A little while ago I wrote about what craft beer is. But why should we define craft beer in the first place?
Simply, there are a few reasons to define what craft beer is:
- To protect small independent breweries.
- To ensure growth, creativity and competition in the industry.
- To enable consumers to make informed decisions on what they buy.
It also allows us to define what is not craft beer. Which is often equally important.
Defining Craft Breweries
But why define craft breweries in the first place? Well, because it’s easier to define a brewery than to define a concept as ever changing and intangible as “craft beer”.
Firstly, it has to be said that any definition of either craft breweries or craft beer is going to be controversial and will cause debate.
You just need to look to the US where their definition means the inclusion of some odd companies you might not consider craft, while excluding others you’d assume were.
It’s always going to be difficult to get it perfect. But that doesn’t mean we shouldn’t try.
Protecting Small, Independent Breweries
Craft breweries have many unique selling points:
- They’re small business, something that people like and can easily get behind.
- They often have an ethos and a story that engages people.
- And they often use premium ingredients which is increasingly what people are looking for in the food and drink they buy.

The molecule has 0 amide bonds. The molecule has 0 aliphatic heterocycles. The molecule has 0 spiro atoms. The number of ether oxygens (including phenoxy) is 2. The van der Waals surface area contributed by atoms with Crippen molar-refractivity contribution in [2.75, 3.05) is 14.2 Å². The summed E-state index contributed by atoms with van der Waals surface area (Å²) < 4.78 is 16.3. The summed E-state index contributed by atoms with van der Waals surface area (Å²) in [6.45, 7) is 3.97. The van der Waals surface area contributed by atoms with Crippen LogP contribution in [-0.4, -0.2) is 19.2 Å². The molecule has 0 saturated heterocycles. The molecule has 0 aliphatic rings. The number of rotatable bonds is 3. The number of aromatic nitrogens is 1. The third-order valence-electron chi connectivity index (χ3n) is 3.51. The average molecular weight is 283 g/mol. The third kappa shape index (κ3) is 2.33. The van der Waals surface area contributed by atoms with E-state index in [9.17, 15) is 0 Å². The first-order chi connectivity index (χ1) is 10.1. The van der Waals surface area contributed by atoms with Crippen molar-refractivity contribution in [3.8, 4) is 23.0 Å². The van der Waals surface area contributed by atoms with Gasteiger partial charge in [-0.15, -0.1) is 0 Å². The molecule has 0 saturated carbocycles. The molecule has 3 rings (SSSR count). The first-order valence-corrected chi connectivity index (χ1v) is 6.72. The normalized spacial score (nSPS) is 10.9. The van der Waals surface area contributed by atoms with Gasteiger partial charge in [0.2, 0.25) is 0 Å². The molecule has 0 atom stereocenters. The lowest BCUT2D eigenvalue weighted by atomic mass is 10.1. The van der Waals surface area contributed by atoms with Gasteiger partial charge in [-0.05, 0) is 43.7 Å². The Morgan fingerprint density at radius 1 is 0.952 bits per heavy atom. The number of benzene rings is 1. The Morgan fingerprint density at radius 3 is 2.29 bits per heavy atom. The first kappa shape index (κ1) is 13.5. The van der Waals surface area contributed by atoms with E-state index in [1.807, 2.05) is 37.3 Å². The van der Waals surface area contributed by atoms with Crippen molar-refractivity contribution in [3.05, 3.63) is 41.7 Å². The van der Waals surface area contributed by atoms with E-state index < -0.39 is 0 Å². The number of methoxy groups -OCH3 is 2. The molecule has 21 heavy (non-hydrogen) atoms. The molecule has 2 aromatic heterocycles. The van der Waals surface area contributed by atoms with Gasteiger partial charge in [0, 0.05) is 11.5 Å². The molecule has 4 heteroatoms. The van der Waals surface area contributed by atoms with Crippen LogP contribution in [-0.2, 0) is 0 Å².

Big corporate beer brands do not have these selling points. But without defining what is and isn’t craft beer, big beer brands can slap the “craft” label on any number of their products if it helps them sell.
We’re already seeing this with “faux craft” brands such as the big supermarket beers like John Boston and Steam Rail. These use both the lexicon and visual language of existing craft beer brands to promote their products as an “other than mainstream” offering.
When placed under a “craft beer” banner, especially if they’re alongside limited range, they are sold as a “craft” product. They do this to tap into their target market but without delivering on what the idea of craft beer should be.
Because of the scale of production craft brewers cannot compete with supermarkets and macro brewers on price point.
If a consumer can get a six pack of what is ostensibly a “craft” pale ale for $18 at Liquorland, then why would he spend $26 on what appears to be a similar product.
Ensuring a Bright Future for the Industry
If mass-produced, cheap beers are branded and labelled as craft then small, independent brewers lose market share.
It also leads to a homogenisation of the market. We’re left with a market which is less competitive, less conducive to growth and innovation, and ultimately poorer for consumers and small producers.
If the one thing that distinguishes small breweries is misappropriated by multi-nationals then the little guys are forced to compete on price point rather than quality. It forces breweries of all sizes to find ways of cutting costs rather than focusing on creative and imaginative new ideas.
With this comes the loss of many small businesses as big companies exploit the hard work of craft brewers.
If the unique selling point of craft isn’t protected then the market becomes less competitive as it gets dominated by those with financial power. With no definition for craft beer, growth of the industry is prohibited.
Being Honest and Transparent with Consumers
A lack of protection for the term “craft beer” leads to a problem with honesty and integrity. It directly affects consumers